* Along with food, farms grow legumes and other crops that supply
energy (ethanol and other biofuels) and industrial-use goods (paper pulp,
plastics, pharmaceuticals), increasing ag's importance to the nation.
What's obvious, of course, is that many of these dreams and promises are
absolutely necessary if the American system of independent owner-
operated family farming is to survive.
Telephone calls to sustainable farmers provided many of the above
ideas, plus these specific comments:
"Overall, sustainable is financially good for me," said Paul Mugge, who
is switching over. He feels it could improve the quality of life for farm
people and rural residents generally. Paul and wife Karen farm near
At Waukon, Lynn Stock began his switch four years ago. "There's
more profit left," he said. "I've cut back about half on herbicide."
Ron Rosmann, Harlan, who's been into sustainable ag 11 years, said
that his 1993 soybeans required no herbicide. Fertilizer for corn took $17
At Winfield, near Wapello, Jeff and Gayle Olson use some sustainable
ideas. Said Jeff, "It's helping us make good progress out of debt." Gayle
added, "As money shifts back from reduced farm purchases, we'll feel it in
our small towns."
Doug Alert at Hampton isn't sure sustainable ideas will improve his
farm's economics, but he's switching to ridge-till and reducing chemical
use. "About a third of my corn and beans get no pesticides," he said.
Have a similar or different view on sustainable ag? Please call me toll-
free at 1-800-766-1669; ask for extension 4686. If you get my tape
recorder, please leave your name, telephone number, and a two-minute
I'll include the best ideas in a future column. Thanks!
NEWS AND NOTES
The Leopold Letter has received the Distinguished Technical
Communication award in a Society for Technical Communication regional
publications competition. The quarterly newsletter of the Leopold Center
for Sustainable Agriculture now advances to the international STC
competition, where it will compete with winners from all local and regional
competitions. Awards will be announced during the 41st Annual STC
Conference May 15-18 in Minneapolis.
* * *
The Leopold Center's new conference and workshop support program will
fund two of the conference proposals out of those submitted in the first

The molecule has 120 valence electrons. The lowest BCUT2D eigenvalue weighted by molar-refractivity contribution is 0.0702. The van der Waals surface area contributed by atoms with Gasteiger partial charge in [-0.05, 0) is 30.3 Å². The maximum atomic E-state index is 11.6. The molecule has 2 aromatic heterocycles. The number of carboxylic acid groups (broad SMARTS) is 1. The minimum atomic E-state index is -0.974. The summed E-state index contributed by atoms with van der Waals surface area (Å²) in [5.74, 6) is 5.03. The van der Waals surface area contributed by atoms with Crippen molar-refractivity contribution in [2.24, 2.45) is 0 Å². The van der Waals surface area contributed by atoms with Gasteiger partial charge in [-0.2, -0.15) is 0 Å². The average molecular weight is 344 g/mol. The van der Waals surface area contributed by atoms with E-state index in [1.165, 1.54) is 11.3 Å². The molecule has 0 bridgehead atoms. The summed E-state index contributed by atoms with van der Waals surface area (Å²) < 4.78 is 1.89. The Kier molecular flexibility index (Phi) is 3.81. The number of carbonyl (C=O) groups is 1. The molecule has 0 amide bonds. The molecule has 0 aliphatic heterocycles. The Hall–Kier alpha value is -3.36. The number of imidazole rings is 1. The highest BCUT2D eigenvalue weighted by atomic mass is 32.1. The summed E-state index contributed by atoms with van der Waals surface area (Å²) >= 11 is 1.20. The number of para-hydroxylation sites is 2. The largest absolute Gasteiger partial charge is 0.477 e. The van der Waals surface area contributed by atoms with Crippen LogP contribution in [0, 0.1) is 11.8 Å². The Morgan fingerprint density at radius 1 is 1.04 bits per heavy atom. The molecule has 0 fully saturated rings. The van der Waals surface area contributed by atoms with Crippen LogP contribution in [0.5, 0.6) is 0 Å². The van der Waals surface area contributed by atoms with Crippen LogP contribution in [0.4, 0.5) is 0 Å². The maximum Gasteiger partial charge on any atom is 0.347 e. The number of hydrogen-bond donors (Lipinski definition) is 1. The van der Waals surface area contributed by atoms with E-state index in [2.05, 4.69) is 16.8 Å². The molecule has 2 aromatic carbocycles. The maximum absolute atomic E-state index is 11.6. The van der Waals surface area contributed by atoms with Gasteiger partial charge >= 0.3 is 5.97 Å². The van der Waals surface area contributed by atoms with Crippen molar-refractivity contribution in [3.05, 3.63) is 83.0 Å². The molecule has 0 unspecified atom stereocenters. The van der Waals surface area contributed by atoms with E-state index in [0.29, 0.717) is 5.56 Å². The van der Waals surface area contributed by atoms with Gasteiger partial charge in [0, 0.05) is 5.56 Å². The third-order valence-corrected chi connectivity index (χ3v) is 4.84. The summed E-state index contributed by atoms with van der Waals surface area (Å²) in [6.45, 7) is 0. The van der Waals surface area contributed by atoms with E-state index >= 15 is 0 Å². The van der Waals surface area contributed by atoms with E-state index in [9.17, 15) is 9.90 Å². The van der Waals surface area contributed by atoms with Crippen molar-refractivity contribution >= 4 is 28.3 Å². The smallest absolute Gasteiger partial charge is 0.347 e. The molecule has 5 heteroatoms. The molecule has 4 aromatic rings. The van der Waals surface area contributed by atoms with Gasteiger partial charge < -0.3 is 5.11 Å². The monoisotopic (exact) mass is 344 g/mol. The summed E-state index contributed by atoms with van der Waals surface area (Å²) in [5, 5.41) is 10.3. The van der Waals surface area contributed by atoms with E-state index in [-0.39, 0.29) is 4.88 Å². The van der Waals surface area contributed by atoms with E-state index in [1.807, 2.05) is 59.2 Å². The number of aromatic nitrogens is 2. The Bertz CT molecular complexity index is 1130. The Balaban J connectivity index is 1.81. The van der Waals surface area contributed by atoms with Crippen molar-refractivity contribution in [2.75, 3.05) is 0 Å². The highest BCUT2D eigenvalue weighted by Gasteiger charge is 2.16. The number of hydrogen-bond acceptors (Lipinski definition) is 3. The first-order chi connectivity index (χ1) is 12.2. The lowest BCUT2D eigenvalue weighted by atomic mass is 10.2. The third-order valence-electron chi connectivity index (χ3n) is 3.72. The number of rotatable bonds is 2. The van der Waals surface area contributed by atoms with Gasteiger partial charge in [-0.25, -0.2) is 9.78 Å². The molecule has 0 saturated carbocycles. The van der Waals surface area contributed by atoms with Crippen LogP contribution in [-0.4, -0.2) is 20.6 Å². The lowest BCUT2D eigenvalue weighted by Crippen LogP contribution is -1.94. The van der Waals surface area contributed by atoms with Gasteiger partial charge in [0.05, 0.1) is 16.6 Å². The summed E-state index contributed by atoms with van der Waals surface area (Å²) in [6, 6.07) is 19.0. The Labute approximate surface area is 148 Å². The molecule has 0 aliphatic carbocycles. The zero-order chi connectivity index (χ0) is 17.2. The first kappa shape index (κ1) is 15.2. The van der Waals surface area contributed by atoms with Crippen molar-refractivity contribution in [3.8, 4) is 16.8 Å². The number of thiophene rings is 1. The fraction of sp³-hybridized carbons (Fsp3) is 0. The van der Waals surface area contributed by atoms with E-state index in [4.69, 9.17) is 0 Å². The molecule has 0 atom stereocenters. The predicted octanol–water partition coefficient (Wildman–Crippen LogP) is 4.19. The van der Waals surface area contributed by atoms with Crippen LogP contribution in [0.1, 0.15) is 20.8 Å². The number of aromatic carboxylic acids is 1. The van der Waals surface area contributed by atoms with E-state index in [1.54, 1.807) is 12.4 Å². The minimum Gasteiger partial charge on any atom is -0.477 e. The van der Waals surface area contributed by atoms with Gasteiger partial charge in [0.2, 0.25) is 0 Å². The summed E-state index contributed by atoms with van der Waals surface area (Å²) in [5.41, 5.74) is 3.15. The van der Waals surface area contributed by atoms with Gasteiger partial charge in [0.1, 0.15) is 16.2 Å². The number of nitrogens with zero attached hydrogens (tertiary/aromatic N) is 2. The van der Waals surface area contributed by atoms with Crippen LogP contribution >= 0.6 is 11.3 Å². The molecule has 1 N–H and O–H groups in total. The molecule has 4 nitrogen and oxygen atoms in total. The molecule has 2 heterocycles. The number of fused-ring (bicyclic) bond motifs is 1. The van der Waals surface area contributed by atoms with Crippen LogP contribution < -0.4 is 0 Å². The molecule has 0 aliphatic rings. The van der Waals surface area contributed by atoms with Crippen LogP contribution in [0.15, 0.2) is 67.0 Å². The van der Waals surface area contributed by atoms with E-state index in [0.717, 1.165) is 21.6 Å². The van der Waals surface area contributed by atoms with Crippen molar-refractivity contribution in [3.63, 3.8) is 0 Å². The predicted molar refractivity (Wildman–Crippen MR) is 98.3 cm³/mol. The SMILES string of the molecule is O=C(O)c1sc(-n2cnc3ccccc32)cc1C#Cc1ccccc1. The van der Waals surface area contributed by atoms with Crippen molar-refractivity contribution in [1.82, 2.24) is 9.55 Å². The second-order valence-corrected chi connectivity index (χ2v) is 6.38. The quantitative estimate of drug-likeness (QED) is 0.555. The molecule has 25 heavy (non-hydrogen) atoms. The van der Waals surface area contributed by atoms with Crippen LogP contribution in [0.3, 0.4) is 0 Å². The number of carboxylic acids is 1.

quarter of the 1994 program calendar. Support will go to a March 24
grazing workshop to be held in Spencer featuring findings from several
Leopold Center intensive grazing management projects. Support will also
go to a follow-up event to the 1993 Farm Expo 2000, sponsored by the
Iowa Soil and Water District Commissioners scheduled for late fall of
Call the Leopold Center for a copy of the conference and workshop
support request form. Questions about the program can be answered by
Rich Pirog, Education Coordinator (515) 294-1854.
* * *
The Leopold Center's Human Systems interdisciplinary research issue team
recently changed leadership. The team, ably led since 1989 by ISU
sociologist Gordon Bultena, will now be headed by his colleague, ISU
sociologist Steve Padgitt. Bultena will be devoting more time to other
professional challenges. Thank you Gordon, and welcome, Steve.
* * *
IPM FOR IOWA APPLES
The Leopold Center recently developed a fact sheet on integrated pest
management for Iowa apples. Produced in cooperation with ISU
Extension, this six-page publication explains the IPM concept, reveals
promising findings from several projects funded by the Center, directs the
reader to some new IPM educational tools, and describes future directions
in apple IPM research.
Iowa apple growers are learning that their options are expanding for
protecting their yields and their profits even as they reduce the number of
pesticide sprays--and thus their costs.
The Center has mailed this fact sheet to members of the Iowa Fruit and
Vegetable Growers Association as well as distributing it through usual
Extension outlets. Gleason can provide additional information about apple
IPM. To get your copy of this fact sheet, just call the Leopold Center at
The Leopold Center for Sustainable Agriculture seeks to identify and reduce
adverse socioeconomic and environmental impacts of farming practices,
develop profitable farming systems that conserve natural resources, and
create educational programs with the Cooperative Extension Service. It was
founded by the 1987 Iowa Groundwater Protection Act.
Editor: Anne Larson, PRSA Accredited.